Pilot shares photo he took of helicopter hours before crash - KSLA News 12 Shreveport, Louisiana News Weather & Sports

Pilot shares photo he took of helicopter hours before crash

A Shreveport polit may have taken the last known picture of a helicopter just hours before it reportedly crashed into Wallace Lake. (Source: Todd Tessier) A Shreveport polit may have taken the last known picture of a helicopter just hours before it reportedly crashed into Wallace Lake. (Source: Todd Tessier)
(Source: Eric Pointer/ KSLA News 12) (Source: Eric Pointer/ KSLA News 12)
(KSLA) -

An ArkLaTex pilot may have taken the last known picture of a helicopter hours before it crashed into Wallace Lake Wednesday, killing 2 people.

The DeSoto Parish Coroner's office says the remains of the couple were examined and confirmed to be Terry and Pamela Bailey, of Center, Texas. Deputies say they believe the couple was at the Horseshoe Casino in Bossier City for Valentine's Day dinner and some gambling.

At around 10:30 Tuesday night, Todd Tessier saw the couple's helicopter and took a picture and posted it on SnapChat. Tessier shared that photo exclusively with KSLA News 12.

"I was like, 'Oh wow. That's kind of surreal.' You see it one day and then the next day it's a ball of fire with no survivors," said Tessier.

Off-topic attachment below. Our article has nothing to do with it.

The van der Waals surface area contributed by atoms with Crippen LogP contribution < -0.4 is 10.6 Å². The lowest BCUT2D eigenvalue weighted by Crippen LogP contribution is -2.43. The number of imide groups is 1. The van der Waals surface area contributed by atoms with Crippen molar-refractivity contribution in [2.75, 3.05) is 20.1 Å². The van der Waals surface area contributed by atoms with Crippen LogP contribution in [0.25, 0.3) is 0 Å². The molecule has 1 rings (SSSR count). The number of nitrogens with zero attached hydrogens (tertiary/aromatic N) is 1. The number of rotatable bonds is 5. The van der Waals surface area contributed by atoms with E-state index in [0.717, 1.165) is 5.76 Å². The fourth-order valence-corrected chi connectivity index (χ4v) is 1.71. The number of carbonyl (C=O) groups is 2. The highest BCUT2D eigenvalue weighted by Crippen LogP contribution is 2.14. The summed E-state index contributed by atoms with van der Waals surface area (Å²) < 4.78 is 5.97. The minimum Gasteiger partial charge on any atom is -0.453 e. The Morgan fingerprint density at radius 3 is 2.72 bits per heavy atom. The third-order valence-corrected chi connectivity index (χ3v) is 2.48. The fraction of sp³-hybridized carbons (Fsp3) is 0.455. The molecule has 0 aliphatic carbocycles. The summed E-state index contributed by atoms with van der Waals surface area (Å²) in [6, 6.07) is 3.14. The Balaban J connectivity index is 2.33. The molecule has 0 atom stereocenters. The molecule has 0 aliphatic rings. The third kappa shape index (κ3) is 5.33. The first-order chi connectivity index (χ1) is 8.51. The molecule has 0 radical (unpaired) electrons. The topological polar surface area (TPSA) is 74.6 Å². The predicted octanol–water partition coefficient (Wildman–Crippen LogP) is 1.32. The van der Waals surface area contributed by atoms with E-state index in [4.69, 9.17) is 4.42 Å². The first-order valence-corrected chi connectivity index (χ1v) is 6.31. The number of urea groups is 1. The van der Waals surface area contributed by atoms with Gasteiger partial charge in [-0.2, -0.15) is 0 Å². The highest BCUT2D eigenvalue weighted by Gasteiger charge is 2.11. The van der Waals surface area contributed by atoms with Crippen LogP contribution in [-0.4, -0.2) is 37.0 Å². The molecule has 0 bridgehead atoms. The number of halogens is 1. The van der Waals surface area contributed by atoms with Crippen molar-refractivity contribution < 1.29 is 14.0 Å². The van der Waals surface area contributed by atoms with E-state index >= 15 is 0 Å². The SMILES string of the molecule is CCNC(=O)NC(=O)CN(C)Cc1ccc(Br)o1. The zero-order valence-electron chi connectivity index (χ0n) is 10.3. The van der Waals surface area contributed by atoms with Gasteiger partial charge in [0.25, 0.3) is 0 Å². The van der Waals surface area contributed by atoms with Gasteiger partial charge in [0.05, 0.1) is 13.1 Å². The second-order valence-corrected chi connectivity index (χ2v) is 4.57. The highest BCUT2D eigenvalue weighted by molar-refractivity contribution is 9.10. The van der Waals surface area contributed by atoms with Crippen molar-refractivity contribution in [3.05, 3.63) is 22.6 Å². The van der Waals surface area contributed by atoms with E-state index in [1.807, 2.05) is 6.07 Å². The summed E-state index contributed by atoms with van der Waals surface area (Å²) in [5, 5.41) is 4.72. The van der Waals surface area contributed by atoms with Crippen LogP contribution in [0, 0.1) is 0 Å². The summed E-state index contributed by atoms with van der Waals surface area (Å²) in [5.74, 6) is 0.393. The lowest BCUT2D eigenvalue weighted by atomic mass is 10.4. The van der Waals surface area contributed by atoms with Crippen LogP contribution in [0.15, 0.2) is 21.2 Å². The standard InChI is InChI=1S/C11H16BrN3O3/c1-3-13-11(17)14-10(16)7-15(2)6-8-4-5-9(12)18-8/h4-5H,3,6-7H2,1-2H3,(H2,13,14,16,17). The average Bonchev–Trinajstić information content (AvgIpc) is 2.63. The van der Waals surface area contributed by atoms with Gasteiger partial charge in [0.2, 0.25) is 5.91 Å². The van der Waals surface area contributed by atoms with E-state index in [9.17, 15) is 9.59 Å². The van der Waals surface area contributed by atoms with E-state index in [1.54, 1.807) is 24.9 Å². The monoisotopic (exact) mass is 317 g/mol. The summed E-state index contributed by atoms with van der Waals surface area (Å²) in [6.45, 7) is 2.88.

The tail number in Tessier's picture matches the number released by the FAA, N598PB which is registered to Bailey.

According to the sheriff's office, the FAA lost contact with the helicopter just after midnight on Wednesday, but the sheriff's office wasn't notified it was missing until noon.

"There shouldn't have been 12 hours," said Tessier. "That doesn't make any sense. That's way too long to lose communication period, with anybody."

Tessier says the helicopter should have had a device on it, called an Emergency Locator Transmitter, to signal to the nearest air control when it crashed.

"That's all regulated items. In its last inspection, that would have been inspected  and kept up to date with battery life."

Despite all the theories of what could have happened, Tessier says we won't know until the NTSB's official report comes out, which could take up to a year.

"Read the report. Cause I mean, no body's really going to know exactly what happened except for the two people on board."

The NTSB will be investigating the crash. Their investigators will arrive once the wreckage is removed from the water. 

In a statement, the spokeswoman for the Horseshoe said,

“Our thoughts and prayers are with the Bailey family during this devastating time. The Baileys were valued guests and very special to the Caesars Entertainment family. Management has worked closely to provide information to the law enforcement agencies aiding in the crash investigation and recovery efforts.”

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